The lives Barber shared about reminded me of a good friend I work with. Helping with our organization to deliver tutoring to slum children, Adiyat (not his real name) is a favorite volunteer among the staff and kids. His devotion exhibits a testimony of bucking the culture of discrimination that keeps many of his peers from serving the "least of these" among them. This kind of work is a good example of what Everyday Missions envisions as normative for Christian witness.

However, my friend Adiyat is a Sikh, a follower of the Ten Gurus (teachers). For a Sikh, the ultimate aim is to discipline one's thoughts and actions so that lust, anger, greed, materialism, and ego are dispelled and the soul is united with the One Immortal Being.

My fear is that, were Adiyat to read Everyday Missions, he would find much that confirmed the worthiness of his daily life and little that entered his worldview and pointed him towards the Savior.

The pursuits Barber points to as affording an extraordinary life are drawn exclusively from the realm of social justice, such as working for racial reconciliation (ch. 8) or volunteering for secular organizations like Teach For America and Americorps-both of these organizations unfortunately described as those which in themselves inspire "young people by pointing them to the extraordinary purposes God has for them" (p. 18). Throughout the book the place of the local church in the world is also somewhat diminished (ignored?), and the Great Commission of Matt 28 goes unmentioned. Much more room is given to introducing a quote from Wikipedia (p. 83) than to explaining the gospel that both saves from sin and calls believers to journey together on mission.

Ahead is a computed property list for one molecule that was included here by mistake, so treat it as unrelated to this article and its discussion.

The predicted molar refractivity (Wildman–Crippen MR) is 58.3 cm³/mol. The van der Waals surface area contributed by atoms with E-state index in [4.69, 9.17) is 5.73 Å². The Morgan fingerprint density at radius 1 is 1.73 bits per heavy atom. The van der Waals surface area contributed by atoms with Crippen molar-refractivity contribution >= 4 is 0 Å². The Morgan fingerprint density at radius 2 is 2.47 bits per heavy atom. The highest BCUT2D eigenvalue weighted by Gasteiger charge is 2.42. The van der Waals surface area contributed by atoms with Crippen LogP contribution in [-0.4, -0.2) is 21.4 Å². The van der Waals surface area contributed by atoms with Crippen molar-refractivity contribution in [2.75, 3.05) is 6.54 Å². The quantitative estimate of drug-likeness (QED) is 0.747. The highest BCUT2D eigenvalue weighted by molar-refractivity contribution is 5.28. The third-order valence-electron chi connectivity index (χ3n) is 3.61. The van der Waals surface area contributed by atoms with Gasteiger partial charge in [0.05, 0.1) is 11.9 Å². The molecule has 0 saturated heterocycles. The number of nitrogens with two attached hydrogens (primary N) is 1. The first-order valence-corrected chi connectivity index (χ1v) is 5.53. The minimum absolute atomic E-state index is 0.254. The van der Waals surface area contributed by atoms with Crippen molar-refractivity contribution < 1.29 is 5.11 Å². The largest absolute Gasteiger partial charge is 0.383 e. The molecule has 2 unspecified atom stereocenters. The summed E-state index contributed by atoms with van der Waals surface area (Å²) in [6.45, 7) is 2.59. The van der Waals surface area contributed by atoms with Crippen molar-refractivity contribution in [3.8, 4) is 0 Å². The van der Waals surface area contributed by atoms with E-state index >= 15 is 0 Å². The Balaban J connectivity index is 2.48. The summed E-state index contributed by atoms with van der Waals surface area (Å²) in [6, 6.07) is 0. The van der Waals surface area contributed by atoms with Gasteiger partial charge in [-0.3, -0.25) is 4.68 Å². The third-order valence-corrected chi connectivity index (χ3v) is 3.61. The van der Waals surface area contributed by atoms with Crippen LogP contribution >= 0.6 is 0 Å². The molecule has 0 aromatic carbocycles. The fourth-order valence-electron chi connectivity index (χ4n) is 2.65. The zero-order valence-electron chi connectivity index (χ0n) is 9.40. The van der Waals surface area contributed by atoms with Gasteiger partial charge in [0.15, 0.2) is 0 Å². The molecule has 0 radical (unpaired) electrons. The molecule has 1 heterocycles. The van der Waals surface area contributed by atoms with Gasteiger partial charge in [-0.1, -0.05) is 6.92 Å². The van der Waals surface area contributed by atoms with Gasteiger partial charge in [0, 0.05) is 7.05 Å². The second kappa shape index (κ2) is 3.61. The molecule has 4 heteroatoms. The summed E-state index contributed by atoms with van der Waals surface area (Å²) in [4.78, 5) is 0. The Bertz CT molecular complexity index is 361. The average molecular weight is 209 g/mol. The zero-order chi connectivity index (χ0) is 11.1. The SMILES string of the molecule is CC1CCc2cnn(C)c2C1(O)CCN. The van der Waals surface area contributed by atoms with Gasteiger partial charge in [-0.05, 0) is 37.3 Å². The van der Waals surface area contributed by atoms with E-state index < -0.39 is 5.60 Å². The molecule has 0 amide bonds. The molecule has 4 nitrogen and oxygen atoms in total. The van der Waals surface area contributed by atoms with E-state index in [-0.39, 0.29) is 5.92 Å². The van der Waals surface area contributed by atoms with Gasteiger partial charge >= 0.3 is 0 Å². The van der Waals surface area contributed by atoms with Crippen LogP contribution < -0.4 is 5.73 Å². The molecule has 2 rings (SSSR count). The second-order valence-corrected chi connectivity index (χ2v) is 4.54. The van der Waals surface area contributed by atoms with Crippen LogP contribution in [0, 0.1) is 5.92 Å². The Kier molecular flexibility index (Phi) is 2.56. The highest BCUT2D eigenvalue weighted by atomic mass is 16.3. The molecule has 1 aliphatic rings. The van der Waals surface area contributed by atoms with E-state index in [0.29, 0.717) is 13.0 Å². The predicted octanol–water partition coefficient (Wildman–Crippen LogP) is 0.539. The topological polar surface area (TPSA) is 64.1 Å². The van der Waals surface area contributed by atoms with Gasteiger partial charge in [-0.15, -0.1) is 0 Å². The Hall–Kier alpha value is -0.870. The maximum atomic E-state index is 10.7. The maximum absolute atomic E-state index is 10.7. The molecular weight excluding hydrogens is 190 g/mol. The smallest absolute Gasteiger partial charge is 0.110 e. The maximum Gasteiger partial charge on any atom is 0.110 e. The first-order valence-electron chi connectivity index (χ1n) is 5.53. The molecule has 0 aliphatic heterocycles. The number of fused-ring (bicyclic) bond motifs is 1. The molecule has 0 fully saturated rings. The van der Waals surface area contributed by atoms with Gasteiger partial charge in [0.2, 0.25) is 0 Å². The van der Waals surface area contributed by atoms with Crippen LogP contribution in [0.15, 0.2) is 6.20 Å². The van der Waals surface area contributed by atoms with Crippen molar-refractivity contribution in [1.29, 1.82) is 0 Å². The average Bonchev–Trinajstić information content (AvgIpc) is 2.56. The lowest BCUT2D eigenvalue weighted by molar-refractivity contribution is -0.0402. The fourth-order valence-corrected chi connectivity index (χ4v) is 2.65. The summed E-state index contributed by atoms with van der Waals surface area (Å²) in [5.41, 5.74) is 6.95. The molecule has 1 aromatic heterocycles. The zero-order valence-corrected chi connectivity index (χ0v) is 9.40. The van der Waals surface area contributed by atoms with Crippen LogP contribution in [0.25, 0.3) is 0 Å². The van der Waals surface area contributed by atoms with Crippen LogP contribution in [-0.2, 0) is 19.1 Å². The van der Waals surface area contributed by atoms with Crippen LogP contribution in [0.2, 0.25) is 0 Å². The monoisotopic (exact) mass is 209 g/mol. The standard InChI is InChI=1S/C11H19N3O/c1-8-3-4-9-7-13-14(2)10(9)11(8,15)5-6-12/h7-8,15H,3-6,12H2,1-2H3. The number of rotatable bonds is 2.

Since JFK formed the Peace Corps in 1961 (and surely long before that) investment by youth in the social issues of our time has been a matter of public discussion. Our youth need to know what is it that is so unique about Christian missions. What sets a Christian aid worker apart from a Sikh aid worker? Does Christian mission involve only social action, or does it also contain a message or truth to be proclaimed? Unfortunately, these questions and others remain unanswered in Everyday Missions.

The limited scope of Barber's presentation of mission practice and absent articulation of gospel-motivations leave me concerned the book could aid and abet a view of Christian missions that makes social justice an end in itself.

We need resources that will call the Adiyats to become the Pauls, not books that will make him feel comfortable doing what he is doing without Christ. We need resources that call youth to Christian mission that embraces full participation in the apostolic ambition for the nations to worship and serve Jesus Christ as Lord and Savior. We need resources that show that this work is accomplished through self-denying workers who labor not for their own significance, but for the joy set before them in eternity.

By themselves, ordinary people can't change the world, but if they are changed by the grace found in Jesus, they can participate in spreading the kingdom of the God whose everyday mission is making all things new.

Scott Zeller
South Asia